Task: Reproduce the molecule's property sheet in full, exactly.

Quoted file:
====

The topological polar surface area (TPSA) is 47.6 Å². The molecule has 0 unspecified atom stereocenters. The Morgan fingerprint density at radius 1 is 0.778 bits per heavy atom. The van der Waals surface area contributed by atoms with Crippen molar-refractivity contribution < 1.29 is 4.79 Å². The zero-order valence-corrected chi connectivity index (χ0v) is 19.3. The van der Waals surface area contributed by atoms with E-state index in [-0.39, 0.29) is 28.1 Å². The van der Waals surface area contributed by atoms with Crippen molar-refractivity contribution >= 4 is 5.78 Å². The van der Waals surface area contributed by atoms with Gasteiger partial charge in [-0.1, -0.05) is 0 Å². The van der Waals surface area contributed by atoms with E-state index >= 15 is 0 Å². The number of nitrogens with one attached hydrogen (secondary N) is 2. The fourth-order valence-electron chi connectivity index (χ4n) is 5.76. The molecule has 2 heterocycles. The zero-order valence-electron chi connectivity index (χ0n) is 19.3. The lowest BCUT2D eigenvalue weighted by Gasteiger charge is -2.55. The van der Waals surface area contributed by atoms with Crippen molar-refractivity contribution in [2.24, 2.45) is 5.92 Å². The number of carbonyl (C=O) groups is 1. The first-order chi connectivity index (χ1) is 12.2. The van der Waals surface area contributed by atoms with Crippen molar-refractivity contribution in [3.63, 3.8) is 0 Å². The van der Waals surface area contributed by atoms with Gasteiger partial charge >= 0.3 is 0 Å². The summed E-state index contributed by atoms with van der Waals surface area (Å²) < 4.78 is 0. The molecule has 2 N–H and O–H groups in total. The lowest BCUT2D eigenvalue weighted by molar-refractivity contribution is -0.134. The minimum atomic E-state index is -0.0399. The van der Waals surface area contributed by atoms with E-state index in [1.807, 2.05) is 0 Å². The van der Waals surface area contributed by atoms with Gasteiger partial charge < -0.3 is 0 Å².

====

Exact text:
The topological polar surface area (TPSA) is 47.6 Å². The molecule has 0 unspecified atom stereocenters. The Morgan fingerprint density at radius 1 is 0.778 bits per heavy atom. The van der Waals surface area contributed by atoms with Crippen molar-refractivity contribution < 1.29 is 4.79 Å². The zero-order valence-corrected chi connectivity index (χ0v) is 19.3. The van der Waals surface area contributed by atoms with E-state index in [-0.39, 0.29) is 28.1 Å². The van der Waals surface area contributed by atoms with Crippen molar-refractivity contribution >= 4 is 5.78 Å². The van der Waals surface area contributed by atoms with Gasteiger partial charge in [-0.1, -0.05) is 0 Å². The van der Waals surface area contributed by atoms with E-state index >= 15 is 0 Å². The number of nitrogens with one attached hydrogen (secondary N) is 2. The fourth-order valence-electron chi connectivity index (χ4n) is 5.76. The molecule has 2 heterocycles. The zero-order valence-electron chi connectivity index (χ0n) is 19.3. The lowest BCUT2D eigenvalue weighted by Gasteiger charge is -2.55. The van der Waals surface area contributed by atoms with Crippen molar-refractivity contribution in [2.24, 2.45) is 5.92 Å². The number of carbonyl (C=O) groups is 1. The first-order chi connectivity index (χ1) is 12.2. The van der Waals surface area contributed by atoms with Crippen molar-refractivity contribution in [3.63, 3.8) is 0 Å². The van der Waals surface area contributed by atoms with Gasteiger partial charge >= 0.3 is 0 Å². The summed E-state index contributed by atoms with van der Waals surface area (Å²) < 4.78 is 0. The molecule has 2 N–H and O–H groups in total. The lowest BCUT2D eigenvalue weighted by molar-refractivity contribution is -0.134. The minimum atomic E-state index is -0.0399. The van der Waals surface area contributed by atoms with E-state index in [1.807, 2.05) is 0 Å². The van der Waals surface area contributed by atoms with Gasteiger partial charge < -0.3 is 0 Å².